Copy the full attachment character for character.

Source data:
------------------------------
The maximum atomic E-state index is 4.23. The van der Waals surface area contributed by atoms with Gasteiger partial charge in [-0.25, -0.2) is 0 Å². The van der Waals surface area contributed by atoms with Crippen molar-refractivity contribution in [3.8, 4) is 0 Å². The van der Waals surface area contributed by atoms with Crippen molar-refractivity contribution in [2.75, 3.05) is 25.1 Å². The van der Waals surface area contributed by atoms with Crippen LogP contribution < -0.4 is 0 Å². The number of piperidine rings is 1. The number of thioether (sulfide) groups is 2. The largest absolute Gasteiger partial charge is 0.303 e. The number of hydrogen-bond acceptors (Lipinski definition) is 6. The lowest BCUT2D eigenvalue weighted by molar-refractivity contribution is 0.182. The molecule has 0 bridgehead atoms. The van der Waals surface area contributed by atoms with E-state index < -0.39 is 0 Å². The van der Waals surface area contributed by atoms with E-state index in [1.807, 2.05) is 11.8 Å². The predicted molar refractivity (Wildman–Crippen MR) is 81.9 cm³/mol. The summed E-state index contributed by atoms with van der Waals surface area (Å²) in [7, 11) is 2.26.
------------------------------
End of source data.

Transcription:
The maximum atomic E-state index is 4.23. The van der Waals surface area contributed by atoms with Gasteiger partial charge in [-0.25, -0.2) is 0 Å². The van der Waals surface area contributed by atoms with Crippen molar-refractivity contribution in [3.8, 4) is 0 Å². The van der Waals surface area contributed by atoms with Crippen molar-refractivity contribution in [2.75, 3.05) is 25.1 Å². The van der Waals surface area contributed by atoms with Crippen LogP contribution < -0.4 is 0 Å². The number of piperidine rings is 1. The number of thioether (sulfide) groups is 2. The largest absolute Gasteiger partial charge is 0.303 e. The number of hydrogen-bond acceptors (Lipinski definition) is 6. The lowest BCUT2D eigenvalue weighted by molar-refractivity contribution is 0.182. The molecule has 0 bridgehead atoms. The van der Waals surface area contributed by atoms with E-state index < -0.39 is 0 Å². The van der Waals surface area contributed by atoms with E-state index in [1.807, 2.05) is 11.8 Å². The predicted molar refractivity (Wildman–Crippen MR) is 81.9 cm³/mol. The summed E-state index contributed by atoms with van der Waals surface area (Å²) in [7, 11) is 2.26.